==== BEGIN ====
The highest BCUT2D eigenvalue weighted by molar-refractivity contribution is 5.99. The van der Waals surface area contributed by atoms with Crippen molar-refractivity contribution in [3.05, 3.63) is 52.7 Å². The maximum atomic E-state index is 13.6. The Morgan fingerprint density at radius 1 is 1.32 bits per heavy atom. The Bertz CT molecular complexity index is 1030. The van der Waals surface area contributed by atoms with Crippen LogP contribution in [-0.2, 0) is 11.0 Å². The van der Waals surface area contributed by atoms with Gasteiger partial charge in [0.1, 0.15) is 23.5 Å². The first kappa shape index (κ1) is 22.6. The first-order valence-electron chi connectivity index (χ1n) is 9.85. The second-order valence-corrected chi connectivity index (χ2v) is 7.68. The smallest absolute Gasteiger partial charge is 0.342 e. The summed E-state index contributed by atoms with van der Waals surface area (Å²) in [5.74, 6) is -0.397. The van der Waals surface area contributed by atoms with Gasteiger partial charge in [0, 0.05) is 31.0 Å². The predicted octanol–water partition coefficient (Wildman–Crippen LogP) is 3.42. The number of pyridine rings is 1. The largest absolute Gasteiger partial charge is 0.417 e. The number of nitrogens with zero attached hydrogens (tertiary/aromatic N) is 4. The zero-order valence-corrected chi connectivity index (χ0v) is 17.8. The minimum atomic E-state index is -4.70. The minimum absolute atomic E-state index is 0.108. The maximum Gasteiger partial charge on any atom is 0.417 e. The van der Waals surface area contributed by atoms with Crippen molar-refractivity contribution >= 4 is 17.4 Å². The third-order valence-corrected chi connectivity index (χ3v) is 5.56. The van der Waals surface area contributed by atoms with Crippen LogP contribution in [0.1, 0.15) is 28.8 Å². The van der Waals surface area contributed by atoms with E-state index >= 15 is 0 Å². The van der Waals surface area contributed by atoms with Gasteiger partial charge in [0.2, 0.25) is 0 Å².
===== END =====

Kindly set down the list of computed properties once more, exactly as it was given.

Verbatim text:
The highest BCUT2D eigenvalue weighted by molar-refractivity contribution is 5.99. The van der Waals surface area contributed by atoms with Crippen molar-refractivity contribution in [3.05, 3.63) is 52.7 Å². The maximum atomic E-state index is 13.6. The Morgan fingerprint density at radius 1 is 1.32 bits per heavy atom. The Bertz CT molecular complexity index is 1030. The van der Waals surface area contributed by atoms with Crippen LogP contribution in [-0.2, 0) is 11.0 Å². The van der Waals surface area contributed by atoms with Gasteiger partial charge in [0.1, 0.15) is 23.5 Å². The first kappa shape index (κ1) is 22.6. The first-order valence-electron chi connectivity index (χ1n) is 9.85. The second-order valence-corrected chi connectivity index (χ2v) is 7.68. The smallest absolute Gasteiger partial charge is 0.342 e. The summed E-state index contributed by atoms with van der Waals surface area (Å²) in [5.74, 6) is -0.397. The van der Waals surface area contributed by atoms with Gasteiger partial charge in [0, 0.05) is 31.0 Å². The predicted octanol–water partition coefficient (Wildman–Crippen LogP) is 3.42. The number of pyridine rings is 1. The largest absolute Gasteiger partial charge is 0.417 e. The number of nitrogens with zero attached hydrogens (tertiary/aromatic N) is 4. The zero-order valence-corrected chi connectivity index (χ0v) is 17.8. The minimum atomic E-state index is -4.70. The minimum absolute atomic E-state index is 0.108. The maximum Gasteiger partial charge on any atom is 0.417 e. The van der Waals surface area contributed by atoms with Crippen molar-refractivity contribution >= 4 is 17.4 Å². The third-order valence-corrected chi connectivity index (χ3v) is 5.56. The van der Waals surface area contributed by atoms with Crippen LogP contribution in [0.1, 0.15) is 28.8 Å². The van der Waals surface area contributed by atoms with E-state index >= 15 is 0 Å². The van der Waals surface area contributed by atoms with Gasteiger partial charge in [0.2, 0.25) is 0 Å².